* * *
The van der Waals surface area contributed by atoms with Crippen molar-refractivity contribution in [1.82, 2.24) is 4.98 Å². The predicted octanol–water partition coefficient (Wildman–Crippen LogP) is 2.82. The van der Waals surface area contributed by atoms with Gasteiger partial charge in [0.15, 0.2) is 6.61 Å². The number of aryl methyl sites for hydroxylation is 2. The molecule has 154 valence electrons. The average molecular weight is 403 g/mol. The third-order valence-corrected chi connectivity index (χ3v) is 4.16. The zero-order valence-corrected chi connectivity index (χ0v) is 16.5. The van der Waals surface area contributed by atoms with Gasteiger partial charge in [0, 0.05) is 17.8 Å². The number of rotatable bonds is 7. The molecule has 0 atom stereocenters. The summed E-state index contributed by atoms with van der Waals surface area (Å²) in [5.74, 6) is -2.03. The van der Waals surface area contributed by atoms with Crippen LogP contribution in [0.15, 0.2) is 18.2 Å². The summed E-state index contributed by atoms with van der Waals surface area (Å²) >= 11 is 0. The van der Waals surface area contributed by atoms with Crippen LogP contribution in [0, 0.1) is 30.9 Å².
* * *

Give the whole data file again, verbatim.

The van der Waals surface area contributed by atoms with Crippen molar-refractivity contribution in [1.82, 2.24) is 4.98 Å². The predicted octanol–water partition coefficient (Wildman–Crippen LogP) is 2.82. The van der Waals surface area contributed by atoms with Gasteiger partial charge in [0.15, 0.2) is 6.61 Å². The number of aryl methyl sites for hydroxylation is 2. The molecule has 154 valence electrons. The average molecular weight is 403 g/mol. The third-order valence-corrected chi connectivity index (χ3v) is 4.16. The zero-order valence-corrected chi connectivity index (χ0v) is 16.5. The van der Waals surface area contributed by atoms with Gasteiger partial charge in [0, 0.05) is 17.8 Å². The number of rotatable bonds is 7. The molecule has 0 atom stereocenters. The summed E-state index contributed by atoms with van der Waals surface area (Å²) in [5.74, 6) is -2.03. The van der Waals surface area contributed by atoms with Crippen LogP contribution in [0.15, 0.2) is 18.2 Å². The summed E-state index contributed by atoms with van der Waals surface area (Å²) >= 11 is 0. The van der Waals surface area contributed by atoms with Crippen LogP contribution in [0, 0.1) is 30.9 Å².